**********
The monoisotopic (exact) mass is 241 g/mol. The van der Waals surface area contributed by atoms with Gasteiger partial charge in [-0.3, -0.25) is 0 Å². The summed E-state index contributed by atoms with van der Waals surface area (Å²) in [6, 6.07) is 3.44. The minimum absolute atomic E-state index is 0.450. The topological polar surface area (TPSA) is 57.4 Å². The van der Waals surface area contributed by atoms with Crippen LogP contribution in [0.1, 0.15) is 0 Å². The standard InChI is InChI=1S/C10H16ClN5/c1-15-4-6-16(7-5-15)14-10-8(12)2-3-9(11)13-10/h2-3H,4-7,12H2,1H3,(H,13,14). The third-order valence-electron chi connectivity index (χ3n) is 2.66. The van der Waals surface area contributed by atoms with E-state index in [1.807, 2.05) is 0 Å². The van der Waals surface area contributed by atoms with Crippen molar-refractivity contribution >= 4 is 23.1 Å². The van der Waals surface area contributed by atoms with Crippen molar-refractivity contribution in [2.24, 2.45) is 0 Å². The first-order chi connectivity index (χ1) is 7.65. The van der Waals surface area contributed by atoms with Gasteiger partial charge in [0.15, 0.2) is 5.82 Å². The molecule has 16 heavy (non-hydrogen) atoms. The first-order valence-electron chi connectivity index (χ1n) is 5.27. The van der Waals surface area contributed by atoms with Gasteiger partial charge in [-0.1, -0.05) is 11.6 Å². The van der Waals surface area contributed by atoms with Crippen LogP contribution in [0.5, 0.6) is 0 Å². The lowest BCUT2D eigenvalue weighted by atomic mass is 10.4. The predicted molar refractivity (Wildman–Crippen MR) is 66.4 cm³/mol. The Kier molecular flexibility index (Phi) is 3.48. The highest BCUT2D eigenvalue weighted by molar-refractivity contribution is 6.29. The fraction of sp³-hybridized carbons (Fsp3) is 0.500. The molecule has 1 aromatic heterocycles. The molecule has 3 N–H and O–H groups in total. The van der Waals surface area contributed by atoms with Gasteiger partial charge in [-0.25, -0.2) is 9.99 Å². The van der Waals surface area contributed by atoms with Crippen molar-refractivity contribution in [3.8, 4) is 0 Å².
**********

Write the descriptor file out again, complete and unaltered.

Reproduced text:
The monoisotopic (exact) mass is 241 g/mol. The van der Waals surface area contributed by atoms with Gasteiger partial charge in [-0.3, -0.25) is 0 Å². The summed E-state index contributed by atoms with van der Waals surface area (Å²) in [6, 6.07) is 3.44. The minimum absolute atomic E-state index is 0.450. The topological polar surface area (TPSA) is 57.4 Å². The van der Waals surface area contributed by atoms with Crippen LogP contribution in [0.1, 0.15) is 0 Å². The standard InChI is InChI=1S/C10H16ClN5/c1-15-4-6-16(7-5-15)14-10-8(12)2-3-9(11)13-10/h2-3H,4-7,12H2,1H3,(H,13,14). The third-order valence-electron chi connectivity index (χ3n) is 2.66. The van der Waals surface area contributed by atoms with E-state index in [1.807, 2.05) is 0 Å². The van der Waals surface area contributed by atoms with Crippen molar-refractivity contribution >= 4 is 23.1 Å². The van der Waals surface area contributed by atoms with Crippen molar-refractivity contribution in [2.24, 2.45) is 0 Å². The first-order chi connectivity index (χ1) is 7.65. The van der Waals surface area contributed by atoms with Gasteiger partial charge in [0.15, 0.2) is 5.82 Å². The molecule has 16 heavy (non-hydrogen) atoms. The first-order valence-electron chi connectivity index (χ1n) is 5.27. The van der Waals surface area contributed by atoms with Gasteiger partial charge in [-0.1, -0.05) is 11.6 Å². The van der Waals surface area contributed by atoms with Crippen LogP contribution in [0.5, 0.6) is 0 Å². The lowest BCUT2D eigenvalue weighted by atomic mass is 10.4. The predicted molar refractivity (Wildman–Crippen MR) is 66.4 cm³/mol. The Kier molecular flexibility index (Phi) is 3.48. The highest BCUT2D eigenvalue weighted by molar-refractivity contribution is 6.29. The fraction of sp³-hybridized carbons (Fsp3) is 0.500. The molecule has 1 aromatic heterocycles. The molecule has 3 N–H and O–H groups in total. The van der Waals surface area contributed by atoms with Gasteiger partial charge in [-0.25, -0.2) is 9.99 Å². The van der Waals surface area contributed by atoms with Crippen molar-refractivity contribution in [3.8, 4) is 0 Å².